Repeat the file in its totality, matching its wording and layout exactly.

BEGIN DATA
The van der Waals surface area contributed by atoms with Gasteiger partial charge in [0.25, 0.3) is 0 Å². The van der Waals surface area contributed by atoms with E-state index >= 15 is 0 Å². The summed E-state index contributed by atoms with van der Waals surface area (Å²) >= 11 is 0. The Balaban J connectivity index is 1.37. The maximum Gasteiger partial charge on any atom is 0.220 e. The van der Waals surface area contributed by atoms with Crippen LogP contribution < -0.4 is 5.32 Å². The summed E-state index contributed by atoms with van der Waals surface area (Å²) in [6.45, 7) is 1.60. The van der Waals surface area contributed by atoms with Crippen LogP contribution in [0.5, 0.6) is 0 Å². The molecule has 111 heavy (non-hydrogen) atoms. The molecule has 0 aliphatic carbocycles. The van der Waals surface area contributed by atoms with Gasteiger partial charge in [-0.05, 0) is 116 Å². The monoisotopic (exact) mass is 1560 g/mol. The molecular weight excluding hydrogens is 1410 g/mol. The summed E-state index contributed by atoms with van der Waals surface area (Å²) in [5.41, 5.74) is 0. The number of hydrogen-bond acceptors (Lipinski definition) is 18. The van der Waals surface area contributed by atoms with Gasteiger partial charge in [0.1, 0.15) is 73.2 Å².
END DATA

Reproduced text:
The van der Waals surface area contributed by atoms with Gasteiger partial charge in [0.25, 0.3) is 0 Å². The van der Waals surface area contributed by atoms with E-state index >= 15 is 0 Å². The summed E-state index contributed by atoms with van der Waals surface area (Å²) >= 11 is 0. The Balaban J connectivity index is 1.37. The maximum Gasteiger partial charge on any atom is 0.220 e. The van der Waals surface area contributed by atoms with Crippen LogP contribution < -0.4 is 5.32 Å². The summed E-state index contributed by atoms with van der Waals surface area (Å²) in [6.45, 7) is 1.60. The van der Waals surface area contributed by atoms with Crippen LogP contribution in [0.5, 0.6) is 0 Å². The molecule has 111 heavy (non-hydrogen) atoms. The molecule has 0 aliphatic carbocycles. The van der Waals surface area contributed by atoms with Gasteiger partial charge in [-0.05, 0) is 116 Å². The monoisotopic (exact) mass is 1560 g/mol. The molecular weight excluding hydrogens is 1410 g/mol. The summed E-state index contributed by atoms with van der Waals surface area (Å²) in [5.41, 5.74) is 0. The number of hydrogen-bond acceptors (Lipinski definition) is 18. The van der Waals surface area contributed by atoms with Gasteiger partial charge in [0.1, 0.15) is 73.2 Å².